Days of Heaven is that second album that is so hard to make. The album that has so much to live up to; the album that has such large shoes to fill. Days of Heaven, however, does not fall short of its predecessor Badlands – Days of Heaven is Led Zeppelin II to Badlands‘s Led Zeppelin I. Terrence Malick manages to dazzle his audience once again with his patient storytelling and epic imagery.
Taking home the Oscar for Best Cinematography, Days of Heaven was widely considered one of the most visually appealing films to ever be made at the time of its release in 1978. Under Malick’s impeccable direction, Nestor Almendros captures some of the most impressive shots that I have ever witnessed. One particular scene took my breath away – in which the farmer (Sam Shepard) ignites his entire field of crops causing a massive fire. The screen of my laptop was engulfed in violent flames and I was truly stricken with a brief, but intense, sense of panic as I watched the fire rage.
This scene is also tremendously crucial in terms of both plot and symbolism. It is vital to the plot because it is at this moment that the trajectory of the film does a complete one-eighty. It is in this moment that the audience realizes that the farmer is aware of the con that Bill (Richard Gere) and Abby (Brooke Adams) are trying to pull on him – although, yes, Abby does eventually fall in love with the farmer, but when he sees Bill and Abby kiss he becomes enraged. The farmer is driven to near-insanity, burning his crops and then deciding to try to kill Bill. When he fails, and Bill kills him instead, Bill and Abby and Bill’s kid sister Linda (Linda Manz) are forced on the run. This, in turn, results in Bill’s shooting by the police, who have been searching for him.
This scene is also remarkably symbolic, and it is in this way that the film is perhaps most impressive. The film’s tagline: “You’ve got to go through Hell before you get to Heaven,” reveals how the scene with the raging flames depicts Hell, itself, with the mad farmer reigning over his kingdom of fire as the devil. Furthermore, the Biblical-esque plague of grasshoppers scene that immediately preludes the crop fire scene represents death, as all the crops are killed by the grasshoppers. Thus, Bill and Abby and Linda must die, then go through Hell before they can reach the pearly gates of Heaven – the ability to move on with their lives. Of course, however, Bill can never do this.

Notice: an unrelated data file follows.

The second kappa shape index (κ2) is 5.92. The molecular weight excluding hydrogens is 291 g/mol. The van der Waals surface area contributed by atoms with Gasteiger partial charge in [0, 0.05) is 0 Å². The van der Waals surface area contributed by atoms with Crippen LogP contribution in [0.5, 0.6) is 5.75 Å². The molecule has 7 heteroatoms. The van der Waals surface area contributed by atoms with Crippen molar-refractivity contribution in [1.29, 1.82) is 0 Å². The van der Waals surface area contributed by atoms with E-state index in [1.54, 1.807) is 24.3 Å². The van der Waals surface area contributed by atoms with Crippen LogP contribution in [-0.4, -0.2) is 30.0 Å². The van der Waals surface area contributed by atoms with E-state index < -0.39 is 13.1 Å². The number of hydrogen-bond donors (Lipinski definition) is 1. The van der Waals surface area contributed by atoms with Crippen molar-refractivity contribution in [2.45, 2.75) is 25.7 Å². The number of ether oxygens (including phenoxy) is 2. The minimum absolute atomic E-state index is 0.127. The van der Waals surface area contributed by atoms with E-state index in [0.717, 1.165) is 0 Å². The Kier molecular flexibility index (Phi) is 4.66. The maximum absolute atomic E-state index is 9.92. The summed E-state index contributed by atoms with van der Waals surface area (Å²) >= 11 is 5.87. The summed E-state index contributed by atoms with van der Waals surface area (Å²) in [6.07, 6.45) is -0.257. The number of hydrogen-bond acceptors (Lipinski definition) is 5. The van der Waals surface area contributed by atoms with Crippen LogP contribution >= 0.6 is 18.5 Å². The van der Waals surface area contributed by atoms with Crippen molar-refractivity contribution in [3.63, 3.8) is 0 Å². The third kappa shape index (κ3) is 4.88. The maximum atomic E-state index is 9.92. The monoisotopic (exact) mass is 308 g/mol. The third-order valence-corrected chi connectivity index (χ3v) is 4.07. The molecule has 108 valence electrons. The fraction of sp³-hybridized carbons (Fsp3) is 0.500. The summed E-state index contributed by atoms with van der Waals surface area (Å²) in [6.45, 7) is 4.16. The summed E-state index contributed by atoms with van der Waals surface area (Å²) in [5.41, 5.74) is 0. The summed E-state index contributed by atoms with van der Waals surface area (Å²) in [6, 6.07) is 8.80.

The performances in Days of Heaven are all laudable, but most credit is due to Richard Gere. In his portrayal of Bill, with all his anger, all his envy and lust, it is clear that Gere fully delves into his character. He is almost a menacing character is various instances, yet he levies his anger with a few subtle comedic one-liners, which Gere delivers with the tone of a mischievous jokester. Most of all, however, Bill is disappointed and unsatisfied with the way life has treated him. He recalls being a child, thinking that one day he’d “hit a big score.” But as man, he realizes he isn’t as smart and capable as he once thought he was; he realizes the world isn’t what he thought it was. Ultimately, Gere portrays a man who is pissed off, who has killed but didn’t want to, who has so much rage but only wants to find peace. Bill’s story is a truly tragic one. All he wants in the world is to give his kid sister and the love of his life, Abby, an easy life and to be seen in their eyes as their hero.
The score is brilliant as well, written and composed by Ennio Morricone. Morricone, as usual, writes a fantastic score that adds plenty to the film without commanding any distracting attention. What I mean is this: in most films that have good scores, the audience is at least somewhat distracted from fully following the acting, the dialogue, imagery, and all the like because they are thinking to themselves that what they are hearing is really fantastic. However, in Days of Heaven, one is not consciously aware of the impact the score is having on the intensity or serenity of a particular scene until he or she closely reflects on the scene after having seen it. Of course, in two scenes, one toward the beginning and one toward the end, not much is going on and a folk guitar sound is heard and dominates the scene. However, in these scenes there is nothing to be distracted from, and the song successfully becomes something of a theme song of the film, being played at the opening and then again at the closing.
Finally, one should take note of who is narrating the film. It is not Bill or Abby or even the farmer. It is Linda, the young girl forced to grow and mature too quickly. In my opinion, it’s Linda’s story that packs the most powerful emotional punch of the film. She tells the story as it is. It “used to just be me and my brother” she says. As the film progresses she is forced to go from the simple innocence of living with her older, protective brother in Chicago in pre-WWI era U.S. of A to experiencing a vast range of emotions. She is forced to work to the bone on the farmer’s farm, smoking cigarettes and cursing, to the living in the farmer’s picturesque home, to finally watching her older brother being shot dead by the police. Her story is of a child forced to become an adult long before she should have to.
Days of Heaven is a powerful, patient piece driven by incredible visual imagery, and it’s one of the finest examples of Terrence Malick’s devotion to his craft.